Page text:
So what exactly does a folk museum cover? Local history, domestic life, crafts, trades and industries from 1500 to the present, the Siege of Gloucester, Victorian kitchen and laundry equipment – you might have an easier time outlining what it doesn’t cover. The museum is partly housed in three floors of splendid Tudor and Jacobean timber-framed buildings, which date from the 16th and 17th centuries. New buildings contain the ironmonger’s shop, as well as a wheelwright’s and a carpenter’s workshops. Brand new buildings contain education exhibits and the Folk Tearooms. The Toys and Childhood gallery lets you get hands-on with the toys, including a puppet theatre. Delve further into the history of childhood with the Victorian classroom. Throughout the year, the museum holds a wide range of exhibitions, hands-on activities, events, demonstrations and role-play sessions. The special events often take place in the museum’s attractive cottage garden and courtyard, and often include live animals and outside games.
Facilities – at a glance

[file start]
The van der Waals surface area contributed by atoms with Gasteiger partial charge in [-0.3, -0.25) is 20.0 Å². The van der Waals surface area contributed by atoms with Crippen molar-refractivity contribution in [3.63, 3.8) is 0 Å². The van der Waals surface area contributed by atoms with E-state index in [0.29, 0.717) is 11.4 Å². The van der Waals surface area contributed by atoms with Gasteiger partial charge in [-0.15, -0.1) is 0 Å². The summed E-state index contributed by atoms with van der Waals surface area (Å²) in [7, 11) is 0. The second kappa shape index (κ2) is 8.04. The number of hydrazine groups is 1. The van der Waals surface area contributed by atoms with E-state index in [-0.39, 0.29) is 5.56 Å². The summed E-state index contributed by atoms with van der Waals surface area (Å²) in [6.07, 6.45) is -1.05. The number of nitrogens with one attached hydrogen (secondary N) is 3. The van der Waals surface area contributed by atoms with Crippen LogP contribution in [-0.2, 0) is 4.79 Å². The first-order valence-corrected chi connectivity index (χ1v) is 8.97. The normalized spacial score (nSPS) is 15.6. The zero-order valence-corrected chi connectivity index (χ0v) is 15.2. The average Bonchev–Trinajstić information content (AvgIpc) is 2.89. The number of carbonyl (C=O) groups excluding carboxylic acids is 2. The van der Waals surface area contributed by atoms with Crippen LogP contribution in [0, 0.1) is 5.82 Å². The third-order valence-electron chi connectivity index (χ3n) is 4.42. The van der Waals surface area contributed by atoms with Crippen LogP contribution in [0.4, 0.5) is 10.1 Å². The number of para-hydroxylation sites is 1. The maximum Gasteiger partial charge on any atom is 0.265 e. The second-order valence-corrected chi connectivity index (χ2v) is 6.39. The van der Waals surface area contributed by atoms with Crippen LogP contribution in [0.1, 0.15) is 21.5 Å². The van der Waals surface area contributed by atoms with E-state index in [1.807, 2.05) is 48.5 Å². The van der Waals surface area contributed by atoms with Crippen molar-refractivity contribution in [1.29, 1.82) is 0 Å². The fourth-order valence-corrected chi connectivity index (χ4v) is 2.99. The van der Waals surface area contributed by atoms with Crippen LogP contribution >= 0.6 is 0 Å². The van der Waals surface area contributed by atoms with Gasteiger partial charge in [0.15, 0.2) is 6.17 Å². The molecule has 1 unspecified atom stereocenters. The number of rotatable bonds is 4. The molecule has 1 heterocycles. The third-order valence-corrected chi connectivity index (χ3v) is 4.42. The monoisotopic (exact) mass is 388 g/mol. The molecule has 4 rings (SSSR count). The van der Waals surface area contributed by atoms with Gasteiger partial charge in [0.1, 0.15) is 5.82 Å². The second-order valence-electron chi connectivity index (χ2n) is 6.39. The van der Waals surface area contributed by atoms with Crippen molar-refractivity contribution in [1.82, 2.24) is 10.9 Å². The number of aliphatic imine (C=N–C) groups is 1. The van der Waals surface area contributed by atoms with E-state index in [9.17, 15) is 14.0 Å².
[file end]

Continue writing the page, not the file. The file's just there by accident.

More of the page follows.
Suitable for all child ages
- Suitable for children of all ages
- Parking nearby
- Facilities: Induction loops, side passageway for access to tearoom and garden
- Accessible toilets
- Opening Times: Open 29 Mar-Sep, Tue-Sat, 10-5; 26 Oct-1 Nov & 15-21 Feb, Mon-Sat 10-3; 2 Nov-14 Feb & 22 Feb-28 Mar, Sat 10-3
Also in the area
About the area
Gloucestershire is home to a variety of landscapes. The Cotswolds, a region of gentle hills, valleys and gem-like villages, roll through the county. To their west is the Severn Plain, watered by Britain’s longest river, and characterised by orchards and farms marked out by hedgerows that blaze with mayflower in the spring, and beyond the Severn are the Forest of Dean and the Wye Valley.
Throughout the county you are never far away from the past. Neolithic burial chambers are widespread, and so too are the remains of Roman villas, many of which retain the fine mosaic work produced by Cirencester workshops. There are several examples of Saxon building, while in the Stroud valleys abandoned mills and canals are the mark left by the Industrial Revolution. Gloucestershire has always been known for its abbeys, but most of them have disappeared or lie in ruins. However, few counties can equal the churches that remain here. These are many and diverse, from the ‘wool’ churches in Chipping Campden and Northleach, to the cathedral at Gloucester, the abbey church at Tewkesbury or remote St Mary’s, standing alone near Dymock.
Places to Stay
Restaurants and Pubs
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